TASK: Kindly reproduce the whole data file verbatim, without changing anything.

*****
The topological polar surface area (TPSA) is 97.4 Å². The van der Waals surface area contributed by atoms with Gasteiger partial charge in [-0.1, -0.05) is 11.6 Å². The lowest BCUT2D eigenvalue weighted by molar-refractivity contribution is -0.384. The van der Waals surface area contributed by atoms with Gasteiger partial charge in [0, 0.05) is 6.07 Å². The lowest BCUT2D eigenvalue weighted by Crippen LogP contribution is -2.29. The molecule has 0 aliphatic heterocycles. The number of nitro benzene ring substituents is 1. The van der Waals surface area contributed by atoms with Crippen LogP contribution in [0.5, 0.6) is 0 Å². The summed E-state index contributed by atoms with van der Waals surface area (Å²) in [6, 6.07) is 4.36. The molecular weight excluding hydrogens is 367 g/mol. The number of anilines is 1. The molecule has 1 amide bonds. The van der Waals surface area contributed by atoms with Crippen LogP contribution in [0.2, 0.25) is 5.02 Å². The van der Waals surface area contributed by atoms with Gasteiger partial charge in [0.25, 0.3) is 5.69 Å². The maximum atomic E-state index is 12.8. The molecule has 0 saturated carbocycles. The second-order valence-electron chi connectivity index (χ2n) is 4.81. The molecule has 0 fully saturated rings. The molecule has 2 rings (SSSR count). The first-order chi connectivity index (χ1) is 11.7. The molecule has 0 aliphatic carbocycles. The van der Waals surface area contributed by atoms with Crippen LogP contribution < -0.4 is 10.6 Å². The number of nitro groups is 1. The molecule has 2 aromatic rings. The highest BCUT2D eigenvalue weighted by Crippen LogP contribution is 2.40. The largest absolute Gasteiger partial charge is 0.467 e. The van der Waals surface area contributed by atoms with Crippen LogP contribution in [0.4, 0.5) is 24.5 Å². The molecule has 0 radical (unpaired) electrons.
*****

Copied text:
The topological polar surface area (TPSA) is 97.4 Å². The van der Waals surface area contributed by atoms with Gasteiger partial charge in [-0.1, -0.05) is 11.6 Å². The lowest BCUT2D eigenvalue weighted by molar-refractivity contribution is -0.384. The van der Waals surface area contributed by atoms with Gasteiger partial charge in [0, 0.05) is 6.07 Å². The lowest BCUT2D eigenvalue weighted by Crippen LogP contribution is -2.29. The molecule has 0 aliphatic heterocycles. The number of nitro benzene ring substituents is 1. The van der Waals surface area contributed by atoms with Crippen LogP contribution in [0.5, 0.6) is 0 Å². The summed E-state index contributed by atoms with van der Waals surface area (Å²) in [6, 6.07) is 4.36. The molecular weight excluding hydrogens is 367 g/mol. The number of anilines is 1. The molecule has 1 amide bonds. The van der Waals surface area contributed by atoms with Crippen LogP contribution in [0.2, 0.25) is 5.02 Å². The van der Waals surface area contributed by atoms with Gasteiger partial charge in [0.25, 0.3) is 5.69 Å². The maximum atomic E-state index is 12.8. The molecule has 0 saturated carbocycles. The second-order valence-electron chi connectivity index (χ2n) is 4.81. The molecule has 0 fully saturated rings. The molecule has 2 rings (SSSR count). The first-order chi connectivity index (χ1) is 11.7. The molecule has 0 aliphatic carbocycles. The van der Waals surface area contributed by atoms with Crippen LogP contribution < -0.4 is 10.6 Å². The number of nitro groups is 1. The molecule has 2 aromatic rings. The highest BCUT2D eigenvalue weighted by Crippen LogP contribution is 2.40. The largest absolute Gasteiger partial charge is 0.467 e. The van der Waals surface area contributed by atoms with Crippen LogP contribution in [0.4, 0.5) is 24.5 Å². The molecule has 0 radical (unpaired) electrons.